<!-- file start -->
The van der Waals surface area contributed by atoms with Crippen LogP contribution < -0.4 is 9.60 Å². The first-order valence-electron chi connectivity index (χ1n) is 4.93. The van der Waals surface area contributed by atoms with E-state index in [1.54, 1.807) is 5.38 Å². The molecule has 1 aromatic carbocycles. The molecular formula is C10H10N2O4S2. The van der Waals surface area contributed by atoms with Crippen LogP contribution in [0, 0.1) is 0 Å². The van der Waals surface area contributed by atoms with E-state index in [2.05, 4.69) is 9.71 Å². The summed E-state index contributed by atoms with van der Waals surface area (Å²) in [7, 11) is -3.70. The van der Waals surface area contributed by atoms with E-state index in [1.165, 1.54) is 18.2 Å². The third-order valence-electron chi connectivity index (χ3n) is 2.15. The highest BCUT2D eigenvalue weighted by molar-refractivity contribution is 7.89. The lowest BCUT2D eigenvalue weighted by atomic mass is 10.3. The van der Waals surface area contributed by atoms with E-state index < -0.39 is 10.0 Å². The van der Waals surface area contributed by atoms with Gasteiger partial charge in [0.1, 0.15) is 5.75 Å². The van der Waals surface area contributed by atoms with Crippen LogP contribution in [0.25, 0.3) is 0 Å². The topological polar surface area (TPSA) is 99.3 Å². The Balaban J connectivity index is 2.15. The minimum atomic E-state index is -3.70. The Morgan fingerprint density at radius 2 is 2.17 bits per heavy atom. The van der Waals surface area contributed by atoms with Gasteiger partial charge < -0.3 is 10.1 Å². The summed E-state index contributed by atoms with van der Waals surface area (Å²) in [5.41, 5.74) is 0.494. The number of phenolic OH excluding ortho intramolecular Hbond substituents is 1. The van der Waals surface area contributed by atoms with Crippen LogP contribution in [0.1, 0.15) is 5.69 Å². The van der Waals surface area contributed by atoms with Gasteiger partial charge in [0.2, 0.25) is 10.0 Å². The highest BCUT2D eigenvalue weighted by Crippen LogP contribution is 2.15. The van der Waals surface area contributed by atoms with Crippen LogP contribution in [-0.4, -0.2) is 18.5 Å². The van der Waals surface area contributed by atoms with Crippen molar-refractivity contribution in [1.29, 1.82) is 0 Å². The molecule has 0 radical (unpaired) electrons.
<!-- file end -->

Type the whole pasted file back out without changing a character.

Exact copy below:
The van der Waals surface area contributed by atoms with Crippen LogP contribution < -0.4 is 9.60 Å². The first-order valence-electron chi connectivity index (χ1n) is 4.93. The van der Waals surface area contributed by atoms with E-state index in [1.54, 1.807) is 5.38 Å². The molecule has 1 aromatic carbocycles. The molecular formula is C10H10N2O4S2. The van der Waals surface area contributed by atoms with Crippen LogP contribution in [0, 0.1) is 0 Å². The van der Waals surface area contributed by atoms with E-state index in [2.05, 4.69) is 9.71 Å². The summed E-state index contributed by atoms with van der Waals surface area (Å²) in [7, 11) is -3.70. The van der Waals surface area contributed by atoms with E-state index in [1.165, 1.54) is 18.2 Å². The third-order valence-electron chi connectivity index (χ3n) is 2.15. The highest BCUT2D eigenvalue weighted by molar-refractivity contribution is 7.89. The lowest BCUT2D eigenvalue weighted by atomic mass is 10.3. The van der Waals surface area contributed by atoms with E-state index < -0.39 is 10.0 Å². The van der Waals surface area contributed by atoms with Gasteiger partial charge in [0.1, 0.15) is 5.75 Å². The van der Waals surface area contributed by atoms with Crippen LogP contribution in [0.25, 0.3) is 0 Å². The topological polar surface area (TPSA) is 99.3 Å². The Balaban J connectivity index is 2.15. The minimum atomic E-state index is -3.70. The Morgan fingerprint density at radius 2 is 2.17 bits per heavy atom. The van der Waals surface area contributed by atoms with Gasteiger partial charge < -0.3 is 10.1 Å². The summed E-state index contributed by atoms with van der Waals surface area (Å²) in [5.41, 5.74) is 0.494. The number of phenolic OH excluding ortho intramolecular Hbond substituents is 1. The van der Waals surface area contributed by atoms with Crippen LogP contribution in [0.1, 0.15) is 5.69 Å². The van der Waals surface area contributed by atoms with Gasteiger partial charge in [0.2, 0.25) is 10.0 Å². The highest BCUT2D eigenvalue weighted by Crippen LogP contribution is 2.15. The van der Waals surface area contributed by atoms with Crippen LogP contribution in [-0.4, -0.2) is 18.5 Å². The van der Waals surface area contributed by atoms with Crippen molar-refractivity contribution in [1.29, 1.82) is 0 Å². The molecule has 0 radical (unpaired) electrons.